What she’d mistakenly thought were rhinestones glittered with a completely gemlike fire. The little diamonds were mere chips but the blue stone—that was worth something.
“Let me see that,” she said casually, holding out her hand.
Maribeth handed it over just as casually, turning her attention back to the pile of bling, looking for another treasure.
Jeannie studied the ring. The gems were set in rose gold in an ornate Victorian design. She estimated the size to be around an 8, which was large for a woman’s ring. She looked inside the ring for an inscription, but the band was worn smooth.
“How much?” she asked the vendor.
“Ten dollars,” he said.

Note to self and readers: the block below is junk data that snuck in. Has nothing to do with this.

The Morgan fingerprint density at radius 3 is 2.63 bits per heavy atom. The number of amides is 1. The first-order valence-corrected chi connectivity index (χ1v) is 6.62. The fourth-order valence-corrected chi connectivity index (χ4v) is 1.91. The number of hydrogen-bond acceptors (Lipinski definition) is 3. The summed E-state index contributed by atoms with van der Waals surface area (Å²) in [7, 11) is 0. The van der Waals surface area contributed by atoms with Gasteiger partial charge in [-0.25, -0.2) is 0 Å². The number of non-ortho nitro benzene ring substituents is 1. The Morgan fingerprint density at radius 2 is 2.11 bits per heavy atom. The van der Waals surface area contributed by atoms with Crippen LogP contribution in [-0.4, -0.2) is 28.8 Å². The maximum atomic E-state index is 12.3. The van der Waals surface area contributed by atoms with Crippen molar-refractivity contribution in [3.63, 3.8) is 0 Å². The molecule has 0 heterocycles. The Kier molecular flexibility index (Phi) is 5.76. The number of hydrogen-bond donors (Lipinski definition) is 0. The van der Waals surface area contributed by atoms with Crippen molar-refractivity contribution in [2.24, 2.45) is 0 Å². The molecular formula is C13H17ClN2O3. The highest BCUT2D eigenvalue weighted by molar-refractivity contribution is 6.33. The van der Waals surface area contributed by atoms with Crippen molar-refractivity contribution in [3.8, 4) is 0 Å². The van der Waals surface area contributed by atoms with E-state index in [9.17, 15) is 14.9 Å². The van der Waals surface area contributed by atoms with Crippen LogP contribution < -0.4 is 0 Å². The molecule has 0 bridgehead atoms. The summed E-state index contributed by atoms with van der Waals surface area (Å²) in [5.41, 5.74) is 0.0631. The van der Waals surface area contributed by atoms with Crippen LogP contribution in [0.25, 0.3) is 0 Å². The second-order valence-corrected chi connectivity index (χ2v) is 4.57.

Jeannie scrunched up her face and turned to Maribeth. “Ten dollars seems a bit pricey,” she said, “for a piece of second-hand costume jewelry.”
Maribeth thought about it for a minute. “Okay,” she agreed and put down a brightly colored plastic bangle bracelet that Jeannie’s practiced eye told her was a Lea Stein original.
On their way out of the flea market, Jeannie feigned a bathroom emergency and left Maribeth browsing through handbags as she doubled back to the seller with the Victorian ring.
“I’d like to buy that ring for my friend,” she explained to the vendor, who wasn’t interested. “And that bracelet too,” she said, pointing to the bangle.
“Five dollars,” he said.
“Will you take three?” she countered.
“Four,” he responded.
She tucked her purchases into her handbag and rejoined Maribeth.
“How about lunch?” she asked her best friend. “My treat.”
The ring sold for $10,000.

Photograph of ring by Asif Akbar.